Editor’s note: I am pleased to have Aubrey Kagan back as a blogger for us on Planet Analog after a brief sabbatical. Aubrey brings a wealth of diverse design knowledge, Excel tips with a technical, educational, reminiscent, and light, witty style.
Aubrey Kagan was born and grew up in Zimbabwe (it was Rhodesia back then). He has a BSEE from the Israel Institute of Technology (Haifa, Israel) and an MBA from the University of Witwatersrand (Johannesburg, South Africa). Here is his story.
When I graduated with my MBA, there was a recession in South Africa and I returned to engineering in order to find employment. I stayed there ever since. A lot of my blogs describe the arc of my career- I will give the links to some of them below.
I started out working for Racal in military telecommunications (Have You Ever Been Blindsided by Your Own Design?) and was encouraged to get into microcomputers. I started my own business, Quantum Electronic Design, to leverage my knowledge (one eyed man in the land of the blind) in industrial design.
I discovered that long term consulting paid the bills a little better and so I joined a company named Zylab which morphed through several turns to consulting for a subsidiary of de Beers.
When I moved to Canada in 1989 I got a job in the aerospace industry (Spar Aerospace/MacDonald Dettwiler Associates) working on the Canadarm 2 (the robotic arm on the International Space Station)
I then returned to industrial electronics at the German connector manufacturer Weidmuller which was later spun off into Emphatec, Inc. I am currently Engineering Manager there. (many, many blogs are about my 25 year sojourn – see list later)
Up until Weidmuller I had very little to do with analog design, normally converting an analog signal to digital at the very first opportunity. However, being in industrial signal interfacing has necessitated that I get a little closer. I can’t claim to be an expert, nor that I am comfortable with analog, but I do more than dabble and I seem to be relatively successful at smaller designs. It has also allowed me to work with a multitude of designs, industries and approaches
I started writing in a long defunct South African magazine in an attempt to drum up business, with little success. That morphed into some design ideas published in EDN and Electronic Design (see lists below). My supervisor thought I had a talent for writing and urged me to write an article and when the right opportunity presented itself I wrote it for Circuit Cellar (and republished on Planet Analog (An AC Current Generator An AC Current Generator, Part 1, An AC Current Generator, Part 2, An AC Current Generator, Part 3, and An AC Current Generator, Part 4)). I took to writing some more articles for Circuit Cellar (see list) and in the process I then came up with an article on the use of Microsoft Excel in electronics. This idea was developed and published as a book “Excel by Example: A Microsoft Excel Cookbook for Electronics Engineers”. Since then it seems every time I have an opportunity to use Excel, I create a model and end up writing about it as a design idea or a blog on Planet Analog (see list). One offbeat idea on using Excel to create a Traceability Matrix became one of the top design ideas of 2005 in Electronic Design.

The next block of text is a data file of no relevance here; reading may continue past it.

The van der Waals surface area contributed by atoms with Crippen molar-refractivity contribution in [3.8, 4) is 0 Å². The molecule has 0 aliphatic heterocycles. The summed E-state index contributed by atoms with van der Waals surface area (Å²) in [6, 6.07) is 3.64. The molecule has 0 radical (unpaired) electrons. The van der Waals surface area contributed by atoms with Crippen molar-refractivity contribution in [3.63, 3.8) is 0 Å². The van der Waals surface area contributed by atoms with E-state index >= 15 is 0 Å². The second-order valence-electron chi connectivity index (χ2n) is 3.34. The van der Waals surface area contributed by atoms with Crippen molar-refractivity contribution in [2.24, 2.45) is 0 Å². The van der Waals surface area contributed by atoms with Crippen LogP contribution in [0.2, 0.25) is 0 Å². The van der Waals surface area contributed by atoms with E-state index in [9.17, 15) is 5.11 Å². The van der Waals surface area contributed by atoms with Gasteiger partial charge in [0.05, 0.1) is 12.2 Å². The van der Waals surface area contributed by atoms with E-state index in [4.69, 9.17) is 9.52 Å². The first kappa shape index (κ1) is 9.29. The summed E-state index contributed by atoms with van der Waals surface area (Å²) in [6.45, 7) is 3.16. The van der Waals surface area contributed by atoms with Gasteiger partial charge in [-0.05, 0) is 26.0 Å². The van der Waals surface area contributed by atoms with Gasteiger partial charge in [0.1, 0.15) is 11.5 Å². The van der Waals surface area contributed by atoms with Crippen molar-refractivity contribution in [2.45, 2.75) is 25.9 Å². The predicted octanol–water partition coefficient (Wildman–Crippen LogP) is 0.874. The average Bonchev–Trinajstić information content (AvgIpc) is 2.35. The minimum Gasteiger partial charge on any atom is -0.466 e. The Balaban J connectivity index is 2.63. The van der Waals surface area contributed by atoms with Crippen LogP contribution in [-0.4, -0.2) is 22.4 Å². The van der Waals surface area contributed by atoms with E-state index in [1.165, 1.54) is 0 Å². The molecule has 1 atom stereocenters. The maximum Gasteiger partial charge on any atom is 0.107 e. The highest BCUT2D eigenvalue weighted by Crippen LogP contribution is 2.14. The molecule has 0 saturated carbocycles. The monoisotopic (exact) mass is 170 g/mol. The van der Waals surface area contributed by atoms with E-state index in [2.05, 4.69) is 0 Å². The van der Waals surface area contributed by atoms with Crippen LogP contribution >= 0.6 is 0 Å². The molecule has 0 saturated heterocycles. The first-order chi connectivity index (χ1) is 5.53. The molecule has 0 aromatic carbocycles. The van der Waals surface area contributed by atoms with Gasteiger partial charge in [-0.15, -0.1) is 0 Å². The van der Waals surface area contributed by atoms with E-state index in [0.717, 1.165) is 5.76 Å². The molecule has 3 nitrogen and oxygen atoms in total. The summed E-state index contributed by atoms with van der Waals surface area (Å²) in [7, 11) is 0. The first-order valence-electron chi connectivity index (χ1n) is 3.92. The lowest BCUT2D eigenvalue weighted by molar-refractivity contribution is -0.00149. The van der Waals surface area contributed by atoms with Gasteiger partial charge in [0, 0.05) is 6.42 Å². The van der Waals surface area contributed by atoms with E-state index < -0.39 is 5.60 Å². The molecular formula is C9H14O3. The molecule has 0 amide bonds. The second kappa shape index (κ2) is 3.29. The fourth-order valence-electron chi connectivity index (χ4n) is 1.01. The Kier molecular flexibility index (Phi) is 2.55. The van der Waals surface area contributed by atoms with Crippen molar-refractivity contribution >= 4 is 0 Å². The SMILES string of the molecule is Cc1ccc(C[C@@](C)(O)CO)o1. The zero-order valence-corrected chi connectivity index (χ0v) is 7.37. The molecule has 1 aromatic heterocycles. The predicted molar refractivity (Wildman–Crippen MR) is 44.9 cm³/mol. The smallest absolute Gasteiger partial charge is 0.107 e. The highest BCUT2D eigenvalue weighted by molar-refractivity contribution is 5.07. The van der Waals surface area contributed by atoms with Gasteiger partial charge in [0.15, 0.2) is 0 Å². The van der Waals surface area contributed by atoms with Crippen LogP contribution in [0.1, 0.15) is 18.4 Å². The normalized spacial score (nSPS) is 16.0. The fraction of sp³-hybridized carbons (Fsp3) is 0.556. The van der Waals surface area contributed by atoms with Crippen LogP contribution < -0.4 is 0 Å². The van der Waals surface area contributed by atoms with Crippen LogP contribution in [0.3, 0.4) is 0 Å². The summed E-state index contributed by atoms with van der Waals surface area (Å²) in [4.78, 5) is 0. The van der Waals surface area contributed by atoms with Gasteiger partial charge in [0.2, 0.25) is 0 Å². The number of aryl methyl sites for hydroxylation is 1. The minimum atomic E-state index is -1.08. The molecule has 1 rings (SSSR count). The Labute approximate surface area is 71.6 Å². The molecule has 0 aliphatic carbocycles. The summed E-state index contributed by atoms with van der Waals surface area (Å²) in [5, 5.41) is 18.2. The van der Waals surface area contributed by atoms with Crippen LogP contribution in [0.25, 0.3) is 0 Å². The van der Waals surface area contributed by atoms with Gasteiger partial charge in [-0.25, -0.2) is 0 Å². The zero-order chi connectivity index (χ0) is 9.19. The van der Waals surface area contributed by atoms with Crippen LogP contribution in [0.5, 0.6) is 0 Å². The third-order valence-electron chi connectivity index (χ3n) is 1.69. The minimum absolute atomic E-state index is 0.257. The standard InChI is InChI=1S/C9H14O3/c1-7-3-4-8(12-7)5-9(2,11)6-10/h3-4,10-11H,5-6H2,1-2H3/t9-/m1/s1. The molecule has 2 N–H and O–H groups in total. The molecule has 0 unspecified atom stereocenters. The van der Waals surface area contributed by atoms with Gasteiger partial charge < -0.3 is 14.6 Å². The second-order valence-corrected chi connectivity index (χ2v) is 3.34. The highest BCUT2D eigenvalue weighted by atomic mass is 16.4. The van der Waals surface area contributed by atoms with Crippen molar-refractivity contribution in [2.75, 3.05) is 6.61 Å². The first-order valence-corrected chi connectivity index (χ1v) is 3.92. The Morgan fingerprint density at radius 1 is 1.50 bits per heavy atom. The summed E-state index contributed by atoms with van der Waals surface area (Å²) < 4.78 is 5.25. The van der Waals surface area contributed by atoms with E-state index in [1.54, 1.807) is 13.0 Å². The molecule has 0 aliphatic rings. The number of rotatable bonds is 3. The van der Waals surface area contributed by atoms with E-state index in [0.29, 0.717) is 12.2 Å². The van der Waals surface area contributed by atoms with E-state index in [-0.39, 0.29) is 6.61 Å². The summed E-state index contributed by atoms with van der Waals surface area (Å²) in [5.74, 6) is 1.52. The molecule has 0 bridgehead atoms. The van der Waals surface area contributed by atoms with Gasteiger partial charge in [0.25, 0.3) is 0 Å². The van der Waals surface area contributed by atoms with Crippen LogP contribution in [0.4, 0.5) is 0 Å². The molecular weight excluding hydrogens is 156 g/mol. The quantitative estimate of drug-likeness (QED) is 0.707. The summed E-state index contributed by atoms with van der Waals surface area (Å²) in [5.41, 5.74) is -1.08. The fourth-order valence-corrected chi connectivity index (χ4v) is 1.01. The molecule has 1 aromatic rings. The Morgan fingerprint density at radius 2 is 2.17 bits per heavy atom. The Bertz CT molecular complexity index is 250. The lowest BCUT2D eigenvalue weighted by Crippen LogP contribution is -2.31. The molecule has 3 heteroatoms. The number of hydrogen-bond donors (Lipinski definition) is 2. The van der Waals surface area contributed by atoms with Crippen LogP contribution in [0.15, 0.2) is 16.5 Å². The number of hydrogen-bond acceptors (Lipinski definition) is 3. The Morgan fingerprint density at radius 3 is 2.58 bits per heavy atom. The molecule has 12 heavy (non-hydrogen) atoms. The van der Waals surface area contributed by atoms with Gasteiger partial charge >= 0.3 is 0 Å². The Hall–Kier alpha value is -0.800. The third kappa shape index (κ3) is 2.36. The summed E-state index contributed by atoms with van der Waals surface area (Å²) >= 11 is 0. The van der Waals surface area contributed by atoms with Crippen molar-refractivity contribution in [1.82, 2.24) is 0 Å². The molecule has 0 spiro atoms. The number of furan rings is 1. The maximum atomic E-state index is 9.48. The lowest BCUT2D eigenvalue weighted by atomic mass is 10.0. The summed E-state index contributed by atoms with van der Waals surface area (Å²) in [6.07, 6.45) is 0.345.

Max Maxfield enticed me to write a few guest blogs on “The Way Things Were” and then Rich Quinnell persuaded me to write for Microcontroller Central. When that folded I wrote for EE Times and Planet Analog. EE Times transferred its focus to embedded.com and I moved with it. (see lists)
Starting up in South Africa at the beginning of the microcomputer revolution allowed me to get involved with many ideas, especially since the physical and political distance meant that we had to re-invent the wheel. In industrial interfacing there are many different technologies and every industry has its own techniques and sacred cows to say nothing of very targeted ideas and so my exposure to different technologies has been quite widespread albeit at a rather simple level.
Without a Paddle (embedded.com)